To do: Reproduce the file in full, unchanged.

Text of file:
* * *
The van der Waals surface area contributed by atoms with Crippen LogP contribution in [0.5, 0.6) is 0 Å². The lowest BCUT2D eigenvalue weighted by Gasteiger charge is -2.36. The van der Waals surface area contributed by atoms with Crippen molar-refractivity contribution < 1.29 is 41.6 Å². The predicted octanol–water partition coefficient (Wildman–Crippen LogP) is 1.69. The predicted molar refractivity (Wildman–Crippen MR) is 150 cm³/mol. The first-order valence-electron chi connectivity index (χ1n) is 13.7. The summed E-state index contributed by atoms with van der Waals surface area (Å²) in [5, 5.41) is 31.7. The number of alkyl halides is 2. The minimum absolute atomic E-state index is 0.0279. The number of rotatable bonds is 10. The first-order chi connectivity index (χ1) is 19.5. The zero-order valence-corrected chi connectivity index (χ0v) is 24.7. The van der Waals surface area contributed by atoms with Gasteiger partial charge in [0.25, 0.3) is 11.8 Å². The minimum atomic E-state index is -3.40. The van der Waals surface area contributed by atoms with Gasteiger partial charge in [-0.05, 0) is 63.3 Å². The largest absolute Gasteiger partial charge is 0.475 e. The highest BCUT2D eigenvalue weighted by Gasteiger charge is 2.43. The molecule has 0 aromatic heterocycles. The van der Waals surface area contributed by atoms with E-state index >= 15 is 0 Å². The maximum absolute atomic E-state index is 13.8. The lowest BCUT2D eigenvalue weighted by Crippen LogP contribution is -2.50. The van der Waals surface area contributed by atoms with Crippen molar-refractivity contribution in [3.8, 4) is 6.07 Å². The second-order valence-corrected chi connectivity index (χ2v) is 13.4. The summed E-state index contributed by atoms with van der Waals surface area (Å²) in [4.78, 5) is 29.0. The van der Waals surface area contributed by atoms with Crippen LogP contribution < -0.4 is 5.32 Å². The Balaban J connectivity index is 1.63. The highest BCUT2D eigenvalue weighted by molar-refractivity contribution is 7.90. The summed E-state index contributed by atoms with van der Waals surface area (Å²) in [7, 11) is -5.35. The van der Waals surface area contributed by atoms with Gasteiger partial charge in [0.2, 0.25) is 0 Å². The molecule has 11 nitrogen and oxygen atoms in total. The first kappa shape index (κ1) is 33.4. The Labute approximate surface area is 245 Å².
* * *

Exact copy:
The van der Waals surface area contributed by atoms with Crippen LogP contribution in [0.5, 0.6) is 0 Å². The lowest BCUT2D eigenvalue weighted by Gasteiger charge is -2.36. The van der Waals surface area contributed by atoms with Crippen molar-refractivity contribution < 1.29 is 41.6 Å². The predicted octanol–water partition coefficient (Wildman–Crippen LogP) is 1.69. The predicted molar refractivity (Wildman–Crippen MR) is 150 cm³/mol. The first-order valence-electron chi connectivity index (χ1n) is 13.7. The summed E-state index contributed by atoms with van der Waals surface area (Å²) in [5, 5.41) is 31.7. The number of alkyl halides is 2. The minimum absolute atomic E-state index is 0.0279. The number of rotatable bonds is 10. The first-order chi connectivity index (χ1) is 19.5. The zero-order valence-corrected chi connectivity index (χ0v) is 24.7. The van der Waals surface area contributed by atoms with Gasteiger partial charge in [0.25, 0.3) is 11.8 Å². The minimum atomic E-state index is -3.40. The van der Waals surface area contributed by atoms with Gasteiger partial charge in [-0.05, 0) is 63.3 Å². The largest absolute Gasteiger partial charge is 0.475 e. The highest BCUT2D eigenvalue weighted by Gasteiger charge is 2.43. The molecule has 0 aromatic heterocycles. The van der Waals surface area contributed by atoms with E-state index >= 15 is 0 Å². The maximum absolute atomic E-state index is 13.8. The lowest BCUT2D eigenvalue weighted by Crippen LogP contribution is -2.50. The van der Waals surface area contributed by atoms with Crippen molar-refractivity contribution in [3.8, 4) is 6.07 Å². The second-order valence-corrected chi connectivity index (χ2v) is 13.4. The summed E-state index contributed by atoms with van der Waals surface area (Å²) in [4.78, 5) is 29.0. The van der Waals surface area contributed by atoms with Crippen LogP contribution < -0.4 is 5.32 Å². The Balaban J connectivity index is 1.63. The highest BCUT2D eigenvalue weighted by molar-refractivity contribution is 7.90. The summed E-state index contributed by atoms with van der Waals surface area (Å²) in [7, 11) is -5.35. The van der Waals surface area contributed by atoms with Gasteiger partial charge in [0.2, 0.25) is 0 Å². The molecule has 11 nitrogen and oxygen atoms in total. The first kappa shape index (κ1) is 33.4. The Labute approximate surface area is 245 Å².